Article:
Here is an example of how one student’s poem provided me with a glimpse into his rich and unfolding identity. Looking at his identity from a more reflective perspective helped me build an understanding of the student’s home life, language, family, and interests that I had not slowed down to see before.

Jimmy, a 3rd-grade multilingual student, was born in the United States and struggled with academic language and literacy. Although he was born in the US, he did not begin learning English until he started school in kindergarten. The first language, the language used most often, and the language that he used with the people he loved, was Spanish. Jimmy was considered a student who “struggled” in school.  He often put his head down in class, he refused to work independently, and said things like, “I’m not smart” or “I can’t read.” Sometimes he participated in whole group discussions but more often seemed disengaged. Jimmy’s class was starting a unit on poetry, and I anticipated resistance from Jimmy. I decided to teach a unit to build background knowledge and confidence in poetry.

Jimmy initially seemed disinterested in the idea of studying and writing poetry. But that slowly started to change through the process of a close read of Lyon’s “Where I’m From.”  At first, we looked at the literal meaning of Lyon’s words through translations, pictures, and discussion. Jimmy was able to confidently define big words from Lyon’s poem such as “carbon tetrachloride” and “forsythia bush”. He was able to explain how someone might lose a finger to an “auger”. He also was able to discuss big ideas like nostalgia and memories.  In later readings, Jimmy stated Lyon’s voice reading her poem sounded like a ghost. He said Lyon talked about the past and memories like a ghost would. Jimmy seemed to enjoy building on the ideas of his group members. He was not afraid to share his opinion on the meaning of certain phrases and his thoughts about word choice. I was surprised by Jimmy’s desire to build an argument and support a claim in the discussion. He said, “I think the author likes to play in the dirt under her porch. Maybe she liked to hide there because that is what I do. My dogs also like to hide under the porch because it is cool, and they feel safe.” I was also impressed by Jimmy’s critical thinking and questions.  He said, “I wonder why she said the ‘it tasted like beets.’ Maybe she is talking about when she was a little kid because little kids always put stuff in their mouths. They are curious and that is how they explore.”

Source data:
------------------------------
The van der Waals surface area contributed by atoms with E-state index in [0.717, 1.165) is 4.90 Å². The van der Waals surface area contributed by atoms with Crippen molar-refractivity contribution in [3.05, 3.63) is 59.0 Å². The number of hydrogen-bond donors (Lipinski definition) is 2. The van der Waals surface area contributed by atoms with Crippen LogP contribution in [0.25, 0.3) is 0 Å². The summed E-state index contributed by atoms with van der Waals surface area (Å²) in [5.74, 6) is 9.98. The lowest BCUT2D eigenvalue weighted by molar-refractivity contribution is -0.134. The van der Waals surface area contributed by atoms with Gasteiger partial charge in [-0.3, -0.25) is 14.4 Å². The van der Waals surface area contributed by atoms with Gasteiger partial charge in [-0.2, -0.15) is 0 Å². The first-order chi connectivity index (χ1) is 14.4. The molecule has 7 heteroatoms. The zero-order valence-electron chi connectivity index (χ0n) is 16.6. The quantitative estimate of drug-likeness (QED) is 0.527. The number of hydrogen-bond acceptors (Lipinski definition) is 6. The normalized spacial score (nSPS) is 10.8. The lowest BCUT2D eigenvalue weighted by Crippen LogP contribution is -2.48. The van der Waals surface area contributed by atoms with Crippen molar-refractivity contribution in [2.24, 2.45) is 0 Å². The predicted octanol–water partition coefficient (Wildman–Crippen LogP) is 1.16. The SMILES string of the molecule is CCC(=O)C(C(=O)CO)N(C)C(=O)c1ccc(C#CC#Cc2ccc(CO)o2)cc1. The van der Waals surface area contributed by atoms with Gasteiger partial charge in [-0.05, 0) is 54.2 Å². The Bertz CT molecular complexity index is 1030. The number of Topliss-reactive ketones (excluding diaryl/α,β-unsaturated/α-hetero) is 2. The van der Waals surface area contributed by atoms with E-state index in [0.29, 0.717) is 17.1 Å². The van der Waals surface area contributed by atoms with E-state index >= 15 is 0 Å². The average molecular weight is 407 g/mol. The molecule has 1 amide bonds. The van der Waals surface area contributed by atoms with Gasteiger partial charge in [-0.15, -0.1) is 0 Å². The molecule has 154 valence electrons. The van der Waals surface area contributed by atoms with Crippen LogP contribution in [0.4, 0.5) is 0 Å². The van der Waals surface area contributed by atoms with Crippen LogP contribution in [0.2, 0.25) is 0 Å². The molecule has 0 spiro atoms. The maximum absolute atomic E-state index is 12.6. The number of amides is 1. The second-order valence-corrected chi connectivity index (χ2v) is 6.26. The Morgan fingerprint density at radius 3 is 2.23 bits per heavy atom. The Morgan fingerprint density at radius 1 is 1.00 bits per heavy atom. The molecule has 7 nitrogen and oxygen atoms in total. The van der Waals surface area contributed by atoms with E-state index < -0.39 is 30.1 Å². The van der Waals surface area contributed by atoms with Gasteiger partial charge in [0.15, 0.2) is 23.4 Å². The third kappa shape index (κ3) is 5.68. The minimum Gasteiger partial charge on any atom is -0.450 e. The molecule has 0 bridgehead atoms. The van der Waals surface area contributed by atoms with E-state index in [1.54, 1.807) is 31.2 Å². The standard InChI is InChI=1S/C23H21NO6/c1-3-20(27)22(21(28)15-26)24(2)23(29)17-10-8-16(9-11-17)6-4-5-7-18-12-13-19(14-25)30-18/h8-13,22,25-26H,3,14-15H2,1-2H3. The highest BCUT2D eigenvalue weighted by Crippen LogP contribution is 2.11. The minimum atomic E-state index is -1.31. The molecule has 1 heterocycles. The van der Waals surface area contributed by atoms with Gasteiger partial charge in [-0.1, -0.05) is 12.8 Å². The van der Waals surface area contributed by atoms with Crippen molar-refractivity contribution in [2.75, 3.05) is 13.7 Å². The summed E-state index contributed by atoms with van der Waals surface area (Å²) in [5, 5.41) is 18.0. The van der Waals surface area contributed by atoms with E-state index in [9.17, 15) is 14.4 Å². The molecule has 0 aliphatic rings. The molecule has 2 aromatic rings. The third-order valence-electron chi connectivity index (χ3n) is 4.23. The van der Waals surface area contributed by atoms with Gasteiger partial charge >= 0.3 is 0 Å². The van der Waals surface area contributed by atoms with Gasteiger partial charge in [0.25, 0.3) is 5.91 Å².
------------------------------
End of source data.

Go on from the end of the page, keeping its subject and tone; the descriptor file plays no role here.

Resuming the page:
Jimmy was not initially thrilled about the task of writing his own poem. He needed some support organizing his ideas. With the support of graphic organizers, help in spelling, and some motivation from a YouTube student example, Jimmy wrote. Here is his poem:

I am from fish tanks and from dirt

and my dog DJ

I am from broken glass in my backyard

I am from my broken T.V.

From Roblox and road trips

I am from sunflowers and bamboo

I am from tag with my brother and helping my mom

from Joseph and Marissa

I am from the sad puppies and Llama the puppies mama

from swings and broken pinatas

I am from my dad’s Honda

with a big engine

I am from my mom’s Hyundai

it has a push button to start

from riding my bike and making my own adventures

I am from digging holes and making traps

I am from inventions